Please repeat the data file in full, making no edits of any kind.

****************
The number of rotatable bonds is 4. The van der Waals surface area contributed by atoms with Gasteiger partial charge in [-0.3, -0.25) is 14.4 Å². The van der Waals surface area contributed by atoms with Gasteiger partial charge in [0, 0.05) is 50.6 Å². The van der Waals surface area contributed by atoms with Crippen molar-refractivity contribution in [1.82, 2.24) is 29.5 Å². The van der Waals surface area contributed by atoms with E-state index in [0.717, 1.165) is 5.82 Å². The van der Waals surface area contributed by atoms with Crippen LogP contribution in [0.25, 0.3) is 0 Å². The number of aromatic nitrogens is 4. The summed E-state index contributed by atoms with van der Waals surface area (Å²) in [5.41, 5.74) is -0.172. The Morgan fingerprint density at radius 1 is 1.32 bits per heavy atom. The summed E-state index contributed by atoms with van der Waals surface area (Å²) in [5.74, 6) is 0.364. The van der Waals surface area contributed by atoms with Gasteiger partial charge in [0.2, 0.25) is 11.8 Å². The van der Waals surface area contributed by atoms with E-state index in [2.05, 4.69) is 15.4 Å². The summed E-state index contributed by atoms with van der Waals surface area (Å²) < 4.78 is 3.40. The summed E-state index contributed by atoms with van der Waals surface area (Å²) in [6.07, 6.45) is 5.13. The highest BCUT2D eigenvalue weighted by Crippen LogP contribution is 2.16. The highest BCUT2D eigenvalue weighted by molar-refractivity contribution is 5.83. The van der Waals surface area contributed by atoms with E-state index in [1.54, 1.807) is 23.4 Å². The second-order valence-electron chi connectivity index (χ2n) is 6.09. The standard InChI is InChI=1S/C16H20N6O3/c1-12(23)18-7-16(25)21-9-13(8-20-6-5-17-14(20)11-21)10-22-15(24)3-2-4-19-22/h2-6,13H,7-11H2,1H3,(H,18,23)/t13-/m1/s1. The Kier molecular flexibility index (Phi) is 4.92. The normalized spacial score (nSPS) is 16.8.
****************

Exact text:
The number of rotatable bonds is 4. The van der Waals surface area contributed by atoms with Gasteiger partial charge in [-0.3, -0.25) is 14.4 Å². The van der Waals surface area contributed by atoms with Gasteiger partial charge in [0, 0.05) is 50.6 Å². The van der Waals surface area contributed by atoms with Crippen molar-refractivity contribution in [1.82, 2.24) is 29.5 Å². The van der Waals surface area contributed by atoms with E-state index in [0.717, 1.165) is 5.82 Å². The van der Waals surface area contributed by atoms with Crippen LogP contribution in [0.25, 0.3) is 0 Å². The number of aromatic nitrogens is 4. The summed E-state index contributed by atoms with van der Waals surface area (Å²) in [5.41, 5.74) is -0.172. The Morgan fingerprint density at radius 1 is 1.32 bits per heavy atom. The summed E-state index contributed by atoms with van der Waals surface area (Å²) in [5.74, 6) is 0.364. The van der Waals surface area contributed by atoms with Gasteiger partial charge in [0.2, 0.25) is 11.8 Å². The van der Waals surface area contributed by atoms with E-state index in [2.05, 4.69) is 15.4 Å². The summed E-state index contributed by atoms with van der Waals surface area (Å²) < 4.78 is 3.40. The summed E-state index contributed by atoms with van der Waals surface area (Å²) in [6.07, 6.45) is 5.13. The highest BCUT2D eigenvalue weighted by Crippen LogP contribution is 2.16. The highest BCUT2D eigenvalue weighted by molar-refractivity contribution is 5.83. The van der Waals surface area contributed by atoms with E-state index in [1.54, 1.807) is 23.4 Å². The second-order valence-electron chi connectivity index (χ2n) is 6.09. The standard InChI is InChI=1S/C16H20N6O3/c1-12(23)18-7-16(25)21-9-13(8-20-6-5-17-14(20)11-21)10-22-15(24)3-2-4-19-22/h2-6,13H,7-11H2,1H3,(H,18,23)/t13-/m1/s1. The Kier molecular flexibility index (Phi) is 4.92. The normalized spacial score (nSPS) is 16.8.